New York Concert Review Inc. - Sunday, July 17, 2022 - Written by Donald Isler

IKIF presents Martín García García in Review

Martín García García is an exciting young Spanish pianist who played the final recital at this year’s International Keyboard Institute and Festival, founded by one of his teachers, Jerome Rose. The First Prize winner of the Cleveland International Piano Competition, he has also won other prizes, such as at the Chopin International Piano Competition in Warsaw, and he has performed in solo recital and concerto appearances both here and in Europe. His playing evokes enthusiasm from his audience, and that is not hard to understand.

Mr. García is an excellent Mozart player! The first movement of the C minor Sonata, K. 457 was vigorous, yet nuanced and sensitive. The development section was dramatic, and the rather surprising quiet conclusion was effectively played. The slow movement worked well at a straight-forward tempo. Some of the fast runs tickled, and the coda was delicious! The last movement, a somewhat strange piece, had an improvisational feeling, forceful, yet with charm. Here Mr. García added some intriguing and delightful cadenzas.

With barely a pause after concluding the Mozart, Mr. García offered three Liszt works. He launched into the jarring minor ninths at the beginning of Funérailles. He played the theme in F minor slower than one sometimes hears it, but it worked very well his way. He really picked up steam and created a huge climax in the octave section before the “fading away into nothing” end of the piece. Les jeux d’eaux à la Villa d’Este was a beautiful picture, in sound, of the splashing fountain, with some feelings of nostalgia, yet also full-strength exuberance. The Valse-Impromptu, which concluded the first half, was playful and light-hearted, though occasionally thoughtful, and full of charm.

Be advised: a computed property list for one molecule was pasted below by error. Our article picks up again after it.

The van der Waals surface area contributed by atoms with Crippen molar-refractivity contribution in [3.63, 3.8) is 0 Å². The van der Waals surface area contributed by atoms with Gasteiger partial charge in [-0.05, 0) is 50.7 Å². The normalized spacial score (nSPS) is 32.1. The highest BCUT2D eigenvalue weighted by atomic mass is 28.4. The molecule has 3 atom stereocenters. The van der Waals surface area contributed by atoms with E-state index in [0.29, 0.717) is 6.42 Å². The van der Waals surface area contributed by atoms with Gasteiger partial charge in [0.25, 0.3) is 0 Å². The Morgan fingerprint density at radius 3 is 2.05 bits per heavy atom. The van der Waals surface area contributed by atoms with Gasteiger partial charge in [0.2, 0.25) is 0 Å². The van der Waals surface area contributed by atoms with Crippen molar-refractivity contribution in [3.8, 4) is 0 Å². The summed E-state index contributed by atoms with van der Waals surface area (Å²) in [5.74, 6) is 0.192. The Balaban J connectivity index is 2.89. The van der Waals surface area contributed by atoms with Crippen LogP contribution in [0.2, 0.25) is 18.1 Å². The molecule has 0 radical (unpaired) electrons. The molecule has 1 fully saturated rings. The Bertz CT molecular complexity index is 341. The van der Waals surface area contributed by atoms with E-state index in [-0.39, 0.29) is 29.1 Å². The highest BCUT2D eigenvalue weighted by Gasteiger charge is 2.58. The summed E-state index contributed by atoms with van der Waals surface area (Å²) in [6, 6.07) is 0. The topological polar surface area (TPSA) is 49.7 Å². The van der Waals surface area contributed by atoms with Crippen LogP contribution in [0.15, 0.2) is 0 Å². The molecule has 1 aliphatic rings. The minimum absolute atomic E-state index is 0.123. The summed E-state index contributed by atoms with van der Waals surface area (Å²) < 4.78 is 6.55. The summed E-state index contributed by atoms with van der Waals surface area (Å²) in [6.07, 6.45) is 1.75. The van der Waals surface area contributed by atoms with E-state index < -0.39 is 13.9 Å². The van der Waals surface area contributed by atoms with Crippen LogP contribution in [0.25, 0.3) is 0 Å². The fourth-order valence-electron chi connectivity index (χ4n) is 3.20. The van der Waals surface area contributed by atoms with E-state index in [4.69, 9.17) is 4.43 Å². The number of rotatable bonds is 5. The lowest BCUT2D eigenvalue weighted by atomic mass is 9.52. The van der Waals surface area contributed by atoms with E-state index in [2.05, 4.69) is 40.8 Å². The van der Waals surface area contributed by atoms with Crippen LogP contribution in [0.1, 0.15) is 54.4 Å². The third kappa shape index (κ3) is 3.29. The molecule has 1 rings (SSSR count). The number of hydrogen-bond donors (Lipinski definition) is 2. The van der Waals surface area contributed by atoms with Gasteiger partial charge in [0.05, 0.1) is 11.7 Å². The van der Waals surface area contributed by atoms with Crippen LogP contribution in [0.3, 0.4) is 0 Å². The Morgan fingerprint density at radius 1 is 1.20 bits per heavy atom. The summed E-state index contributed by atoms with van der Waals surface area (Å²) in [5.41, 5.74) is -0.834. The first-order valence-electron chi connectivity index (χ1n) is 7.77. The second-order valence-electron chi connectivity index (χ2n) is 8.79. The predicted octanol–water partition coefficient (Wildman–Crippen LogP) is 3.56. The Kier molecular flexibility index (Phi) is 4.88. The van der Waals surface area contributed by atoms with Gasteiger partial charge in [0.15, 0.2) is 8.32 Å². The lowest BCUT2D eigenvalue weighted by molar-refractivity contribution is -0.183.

Mr. García certainly brought out the contrasts between the three Chopin Waltzes, Op. 34, which began the second half! I had never before heard the A-flat Waltz played so fast! Yet, it featured nice shadings, and good musician that he is, repeated phrases always came back in different dynamics the second time around. Similarly, I had never heard the A minor Waltz played so slowly, but found it totally convincing. The F major Waltz, the theme of which has always reminded me of a dog chasing its own tail, was very fast; playful, elegant, and puckish, with a lovely modulation into the D-flat major section.

The printed program concluded with the B minor Sonata of Chopin. The first movement is a particular masterpiece, full of both bravura and poetry. It’s difficult not to compare in one’s mind great performances one has heard of it. How does Mr. García’s interpretation compare? It’s already very good and will probably ripen further. One heard a real understanding of the idiom, and there were some very special moments.

Not surprisingly, the first section of the second movement sizzled. Mr. García’s ability to play slowly, convincingly, and very expressively was shown in the middle section of this movement, and in the third movement, the end of which was particularly lovely, and dreamy. Interestingly, he played the finale at just a moderate speed, making a convincing case for his approach, especially with his terrific finger work in the fast runs.

Mr. García generously went on to play four encores. The first one was the Schumann Fantasiestück, Op. 111, No. 2. The A-flat major main theme was deeply felt, and the C minor contrasting section had real passion. The coda was particularly beautiful. The second was the Waltz, Op. 38, of Scriabin. It was charming, bubbly, virtuosic, and occasionally bombastic. The third encore was the well-known C-sharp minor Waltz of Chopin, Op. 64, No. 2. It was stately and elegant. The final encore was Mompou’s Jeunes filles au jardin (Girls In the Garden). Somewhat reminiscent of the styles of Debussy and Satie, it was mostly laid-back and easy-going, yet with outbursts. This is a pianist I would like to hear again!

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